Bonsai Growing Tips: How to Prune a Bonsai

The art of growing trees and shrubs in miniature form, in containers, is called bonsai. Bonsai actually means dwarfed trees. In order to create bonsai, tree or shrub species are tapered by wire on the roots, stem, and branches, and pruned frequently to give them a smaller appearance. You can create a bonsai only when you know the technique of dwarfing a tree. Even if you buy a bonsai, you need to know the techniques of bonsai maintenance. When you master the art of dwarfing, you can create bonsai from any tree or shrub species, which normally grow very large in the natural environment. The art of bonsai is not only about creating a dwarf plant but also regularly pruning, tapering, and giving it the desired shape. The art of bonsai is also about caring for your dwarfed plant. Taking care of bonsai is very satisfying, it helps you to relax the mind and manage stress.

Why prune a bonsai?

  • To maintain the shape and size
  • To prompt strong growth
  • To provide nourishment
  • To help a bonsai remain dwarfed
  • To encourage development
  • To give a beautiful style

How to Prune a Bonsai Tree

Bonsai is a dwarfed tree. You can dwarf a tree only when you know how to prune the plant. In order to perfect the art of bonsai, you need to know how to prune the plant how to wire the plant to give it a perfect orientation and style, how to angle the plant in a certain direction, etc. If you prune your bonsai in regular intervals, it will become beautiful and strong.

There are two types of bonsai pruning.

Maintenance pruning

Structural pruning

Maintenance pruning is done to keep bonsai in miniature size and encourage shoot growth. Maintenance pruning can be done all through the year. If the bonsai is a flowering or fruit bearing plant, maintenance pruning helps bonsai to blossom with more flowers or bear more fruits. In the case of non-flowering bonsai, maintenance pruning prompts healthy growth.

Structural pruning is done to give a definite shape and inclination to the bonsai. Structural pruning is necessary for styling bonsai. While doing structural pruning, you have to prune unnecessary branches to help the trunk become thick. Pinch small buds and pare large branches, so that in the next growing season small branches become secondary branches.

Maintenance pruning

Leaf and branch pruning is necessary for bonsai growth and maintains beauty. If you don’t prune shoots, bonsai will lose its elegance by growing rapidly. Leaf and shoots must be pruned in the growing season.

Prune old and big leaf to encourage growth of new leaf. If your bonsai has heavy foliage on the apex, you have to prune it. Heavy foliage on the apex obstructs light and airflow to the lower branches, trunk and root. You have to thin leaves on the apex to help light and air pass down to the bottom. Remember, too much leaf pruning can damage the bonsai.

Prune the branches diagonally. Don’t forget to remove old stubs from last season pruning. Be careful while pruning branches on the apex, you might cut the wrong branch. Remove only those branches, which will not affect the overall bonsai structure.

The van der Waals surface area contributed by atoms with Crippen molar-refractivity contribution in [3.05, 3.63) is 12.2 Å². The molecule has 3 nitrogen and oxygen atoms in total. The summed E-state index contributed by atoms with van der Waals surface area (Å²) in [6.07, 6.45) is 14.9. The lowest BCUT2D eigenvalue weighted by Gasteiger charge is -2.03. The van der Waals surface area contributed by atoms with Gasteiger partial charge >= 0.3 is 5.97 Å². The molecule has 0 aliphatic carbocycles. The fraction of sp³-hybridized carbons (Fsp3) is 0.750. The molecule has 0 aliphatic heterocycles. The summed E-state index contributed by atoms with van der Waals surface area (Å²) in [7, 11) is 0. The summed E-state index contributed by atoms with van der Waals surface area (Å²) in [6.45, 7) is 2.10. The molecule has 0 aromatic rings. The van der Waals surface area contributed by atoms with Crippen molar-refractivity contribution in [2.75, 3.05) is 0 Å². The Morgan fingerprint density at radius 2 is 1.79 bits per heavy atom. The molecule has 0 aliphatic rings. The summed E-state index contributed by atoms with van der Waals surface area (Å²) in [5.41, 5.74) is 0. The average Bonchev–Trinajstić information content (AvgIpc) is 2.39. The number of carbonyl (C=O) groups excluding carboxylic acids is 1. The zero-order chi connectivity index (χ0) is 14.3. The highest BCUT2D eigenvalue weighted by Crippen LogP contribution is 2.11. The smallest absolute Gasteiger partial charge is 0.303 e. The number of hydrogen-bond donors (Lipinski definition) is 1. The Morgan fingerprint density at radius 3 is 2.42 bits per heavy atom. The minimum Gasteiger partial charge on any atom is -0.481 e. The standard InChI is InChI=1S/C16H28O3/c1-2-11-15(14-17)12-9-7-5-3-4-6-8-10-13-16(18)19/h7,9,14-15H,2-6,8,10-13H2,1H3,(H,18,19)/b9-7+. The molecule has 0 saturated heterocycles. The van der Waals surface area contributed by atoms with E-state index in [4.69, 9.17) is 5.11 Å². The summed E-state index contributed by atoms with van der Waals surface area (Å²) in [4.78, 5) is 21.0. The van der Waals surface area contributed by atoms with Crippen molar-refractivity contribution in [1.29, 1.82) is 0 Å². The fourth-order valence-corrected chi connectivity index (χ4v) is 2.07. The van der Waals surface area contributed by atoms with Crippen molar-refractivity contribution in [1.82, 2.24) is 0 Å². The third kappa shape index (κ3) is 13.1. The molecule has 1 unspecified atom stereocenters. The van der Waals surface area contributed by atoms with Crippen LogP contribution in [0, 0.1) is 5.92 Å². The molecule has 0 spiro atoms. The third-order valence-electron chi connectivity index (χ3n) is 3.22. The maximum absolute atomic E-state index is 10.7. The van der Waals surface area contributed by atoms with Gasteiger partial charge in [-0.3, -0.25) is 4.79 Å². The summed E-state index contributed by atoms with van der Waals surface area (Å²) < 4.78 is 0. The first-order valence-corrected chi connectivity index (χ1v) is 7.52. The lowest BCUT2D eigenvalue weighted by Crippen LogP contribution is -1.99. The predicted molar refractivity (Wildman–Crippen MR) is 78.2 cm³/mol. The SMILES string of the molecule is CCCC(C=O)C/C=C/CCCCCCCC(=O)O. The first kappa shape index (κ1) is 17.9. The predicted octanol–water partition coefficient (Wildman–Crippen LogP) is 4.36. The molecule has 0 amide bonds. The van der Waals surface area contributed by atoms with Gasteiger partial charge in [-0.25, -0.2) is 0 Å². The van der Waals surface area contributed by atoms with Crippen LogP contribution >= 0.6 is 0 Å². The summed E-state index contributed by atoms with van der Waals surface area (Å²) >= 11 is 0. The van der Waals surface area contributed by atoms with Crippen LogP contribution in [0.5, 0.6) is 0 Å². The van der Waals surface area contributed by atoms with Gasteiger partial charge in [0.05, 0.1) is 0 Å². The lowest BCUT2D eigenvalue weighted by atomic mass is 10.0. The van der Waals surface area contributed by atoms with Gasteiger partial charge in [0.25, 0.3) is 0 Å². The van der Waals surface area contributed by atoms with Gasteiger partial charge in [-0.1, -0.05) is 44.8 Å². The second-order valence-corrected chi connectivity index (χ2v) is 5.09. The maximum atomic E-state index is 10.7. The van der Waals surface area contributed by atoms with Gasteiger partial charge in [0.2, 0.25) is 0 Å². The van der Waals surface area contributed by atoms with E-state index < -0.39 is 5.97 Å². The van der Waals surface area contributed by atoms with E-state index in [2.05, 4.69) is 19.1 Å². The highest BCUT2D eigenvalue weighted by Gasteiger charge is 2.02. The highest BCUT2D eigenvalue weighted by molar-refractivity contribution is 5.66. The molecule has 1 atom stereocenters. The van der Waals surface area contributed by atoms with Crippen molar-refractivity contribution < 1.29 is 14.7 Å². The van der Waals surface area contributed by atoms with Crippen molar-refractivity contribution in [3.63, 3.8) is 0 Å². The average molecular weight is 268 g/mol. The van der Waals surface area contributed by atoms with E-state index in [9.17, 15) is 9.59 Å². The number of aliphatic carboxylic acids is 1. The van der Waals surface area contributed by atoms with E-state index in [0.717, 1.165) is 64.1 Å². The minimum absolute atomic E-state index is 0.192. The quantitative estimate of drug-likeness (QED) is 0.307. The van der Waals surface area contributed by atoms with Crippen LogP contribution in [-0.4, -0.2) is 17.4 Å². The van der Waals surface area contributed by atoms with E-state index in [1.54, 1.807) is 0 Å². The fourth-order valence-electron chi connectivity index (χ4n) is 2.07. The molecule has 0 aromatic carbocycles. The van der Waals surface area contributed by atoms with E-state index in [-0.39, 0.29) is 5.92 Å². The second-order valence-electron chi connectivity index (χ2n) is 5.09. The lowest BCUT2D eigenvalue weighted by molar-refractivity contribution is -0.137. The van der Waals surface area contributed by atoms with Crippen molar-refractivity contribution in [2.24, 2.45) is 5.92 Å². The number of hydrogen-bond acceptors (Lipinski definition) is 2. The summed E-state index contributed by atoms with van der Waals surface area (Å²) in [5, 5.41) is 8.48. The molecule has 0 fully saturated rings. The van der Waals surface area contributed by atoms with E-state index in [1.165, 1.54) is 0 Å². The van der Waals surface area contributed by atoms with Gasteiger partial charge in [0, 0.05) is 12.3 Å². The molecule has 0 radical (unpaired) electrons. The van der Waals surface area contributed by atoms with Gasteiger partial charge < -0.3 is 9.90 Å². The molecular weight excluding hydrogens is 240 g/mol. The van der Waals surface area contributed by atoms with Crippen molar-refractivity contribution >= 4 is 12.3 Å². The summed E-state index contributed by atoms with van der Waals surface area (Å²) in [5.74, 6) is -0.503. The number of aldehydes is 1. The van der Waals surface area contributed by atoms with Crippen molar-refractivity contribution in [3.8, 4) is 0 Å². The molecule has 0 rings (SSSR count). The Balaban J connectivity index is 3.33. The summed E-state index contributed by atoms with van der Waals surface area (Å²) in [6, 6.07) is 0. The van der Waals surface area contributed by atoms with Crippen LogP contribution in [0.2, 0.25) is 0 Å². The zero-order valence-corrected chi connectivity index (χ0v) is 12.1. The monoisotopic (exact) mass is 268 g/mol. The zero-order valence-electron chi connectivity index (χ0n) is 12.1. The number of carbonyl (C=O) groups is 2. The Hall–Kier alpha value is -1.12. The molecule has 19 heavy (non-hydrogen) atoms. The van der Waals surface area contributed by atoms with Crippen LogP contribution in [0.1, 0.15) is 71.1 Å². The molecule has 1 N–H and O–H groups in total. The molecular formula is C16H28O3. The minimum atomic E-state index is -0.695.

You can use clippers, however, you have to hand pinch coniferous bonsai. Using shears to prune conifers will damage the foliage. Coniferous species of bonsai need regular pinching on the tips. If budding is unchecked, coniferous bonsai will soon lose its shape. Regular pinching of the cones will help branch development.

Use plant sealant after pruning branches. I prefer to make my own plant sealant by mixing fresh cow dung with sawdust. You can dab wood ash on the fresh wound. Dry ash works as an excellent plant sealant.

Structural Pruning (Style Pruning)

Maintenance pruning helps bonsai grow healthily while remaining in miniature size, whereas structural pruning is necessary to give a definite shape, angling, and inclination. Structural pruning varies species to species and it should be done when the plant is dormant. Structural pruning affects the overall shape of bonsai. Normally, before and after the growing season is the right time for structural pruning, i.e., early spring and late autumn.

Trees have apical dominance, which means they grow higher and become bigger on the top, while lower branches become thinner or die. To dwarf a plant, it is necessary to restrict apical dominance. When you stop growth on the apex, the trunk becomes thick.

Keep the bonsai at the eye-level and begin structural pruning by cutting dead twigs and removing stubs. Visualize the shape you want, mark the parts that you want to prune. Prune the branches that are growing vertically. When there are two similar branches growing in the same direction, remove one of the branches. Cut thick branches from the top.

It is necessary to prune outer parts to prompt inner growth. Prune unnecessary leaves and branches. Remember to remove bigger and older leaves from deciduous bonsai species while pruning. This will encourage the growth of a new leaf.

Observe the leaves closely to see if your plant is healthy. Diseased leaf looks different from the normal leaf. Cut the diseased leaf immediately.

Pruning a Bonsai: Points to Remember

Heavy pruning should be done in summer.

Minor pruning should be done in autumn or early winter.

Don’t prune the bonsai if it is in bad health.

Fertilizing and watering is necessary after pruning.

Prune the roots while repotting the bonsai. Remove minor roots but don’t cut taproot.

Repotting should be done only when the bonsai has recovered from structural and maintenance pruning.

If the foliage is dense, thin it.

Use clippers to prune the bonsai. While pruning branches, don’t prune deep into the trunk.

Remove dried branches

Water the bonsai after pruning, and spray water all over the plant.

Fertilize the bonsai every time you prune.

With proper care, bonsai can live for a century or more.

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